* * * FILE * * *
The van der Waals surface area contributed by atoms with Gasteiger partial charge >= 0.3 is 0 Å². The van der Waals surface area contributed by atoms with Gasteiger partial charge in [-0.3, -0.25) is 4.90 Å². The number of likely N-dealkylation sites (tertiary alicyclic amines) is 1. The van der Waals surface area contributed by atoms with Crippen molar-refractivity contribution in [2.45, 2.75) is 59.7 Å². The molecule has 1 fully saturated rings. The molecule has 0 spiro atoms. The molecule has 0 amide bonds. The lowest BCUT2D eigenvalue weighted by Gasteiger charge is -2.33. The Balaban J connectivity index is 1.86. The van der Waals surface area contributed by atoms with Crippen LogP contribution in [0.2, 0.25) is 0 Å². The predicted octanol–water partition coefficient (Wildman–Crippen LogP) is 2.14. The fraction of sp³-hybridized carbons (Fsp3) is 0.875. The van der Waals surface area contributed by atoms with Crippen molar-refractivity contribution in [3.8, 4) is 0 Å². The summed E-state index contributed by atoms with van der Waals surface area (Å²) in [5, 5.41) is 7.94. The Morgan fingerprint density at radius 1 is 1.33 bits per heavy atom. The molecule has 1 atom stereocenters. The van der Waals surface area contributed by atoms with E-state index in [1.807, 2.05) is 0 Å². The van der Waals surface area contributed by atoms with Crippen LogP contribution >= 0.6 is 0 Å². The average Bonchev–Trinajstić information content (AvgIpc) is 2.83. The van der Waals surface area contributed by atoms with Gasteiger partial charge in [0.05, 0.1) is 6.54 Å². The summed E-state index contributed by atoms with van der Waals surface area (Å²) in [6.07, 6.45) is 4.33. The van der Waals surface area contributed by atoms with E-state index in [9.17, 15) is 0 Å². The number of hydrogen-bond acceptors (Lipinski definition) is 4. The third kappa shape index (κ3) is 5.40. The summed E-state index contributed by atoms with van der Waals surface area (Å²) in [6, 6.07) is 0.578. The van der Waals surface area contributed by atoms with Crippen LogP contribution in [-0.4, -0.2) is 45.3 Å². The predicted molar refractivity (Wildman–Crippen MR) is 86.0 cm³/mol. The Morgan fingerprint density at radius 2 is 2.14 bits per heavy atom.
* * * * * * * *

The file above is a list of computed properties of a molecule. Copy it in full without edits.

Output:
The van der Waals surface area contributed by atoms with Gasteiger partial charge >= 0.3 is 0 Å². The van der Waals surface area contributed by atoms with Gasteiger partial charge in [-0.3, -0.25) is 4.90 Å². The number of likely N-dealkylation sites (tertiary alicyclic amines) is 1. The van der Waals surface area contributed by atoms with Crippen molar-refractivity contribution in [2.45, 2.75) is 59.7 Å². The molecule has 1 fully saturated rings. The molecule has 0 spiro atoms. The molecule has 0 amide bonds. The lowest BCUT2D eigenvalue weighted by Gasteiger charge is -2.33. The Balaban J connectivity index is 1.86. The van der Waals surface area contributed by atoms with Crippen LogP contribution in [0.2, 0.25) is 0 Å². The predicted octanol–water partition coefficient (Wildman–Crippen LogP) is 2.14. The fraction of sp³-hybridized carbons (Fsp3) is 0.875. The van der Waals surface area contributed by atoms with Crippen molar-refractivity contribution in [3.8, 4) is 0 Å². The summed E-state index contributed by atoms with van der Waals surface area (Å²) in [5, 5.41) is 7.94. The Morgan fingerprint density at radius 1 is 1.33 bits per heavy atom. The molecule has 1 atom stereocenters. The van der Waals surface area contributed by atoms with E-state index in [1.807, 2.05) is 0 Å². The van der Waals surface area contributed by atoms with Crippen LogP contribution >= 0.6 is 0 Å². The average Bonchev–Trinajstić information content (AvgIpc) is 2.83. The van der Waals surface area contributed by atoms with Gasteiger partial charge in [0.05, 0.1) is 6.54 Å². The summed E-state index contributed by atoms with van der Waals surface area (Å²) in [6.07, 6.45) is 4.33. The van der Waals surface area contributed by atoms with E-state index in [9.17, 15) is 0 Å². The number of hydrogen-bond acceptors (Lipinski definition) is 4. The third kappa shape index (κ3) is 5.40. The summed E-state index contributed by atoms with van der Waals surface area (Å²) in [6, 6.07) is 0.578. The van der Waals surface area contributed by atoms with Crippen LogP contribution in [-0.4, -0.2) is 45.3 Å². The predicted molar refractivity (Wildman–Crippen MR) is 86.0 cm³/mol. The Morgan fingerprint density at radius 2 is 2.14 bits per heavy atom.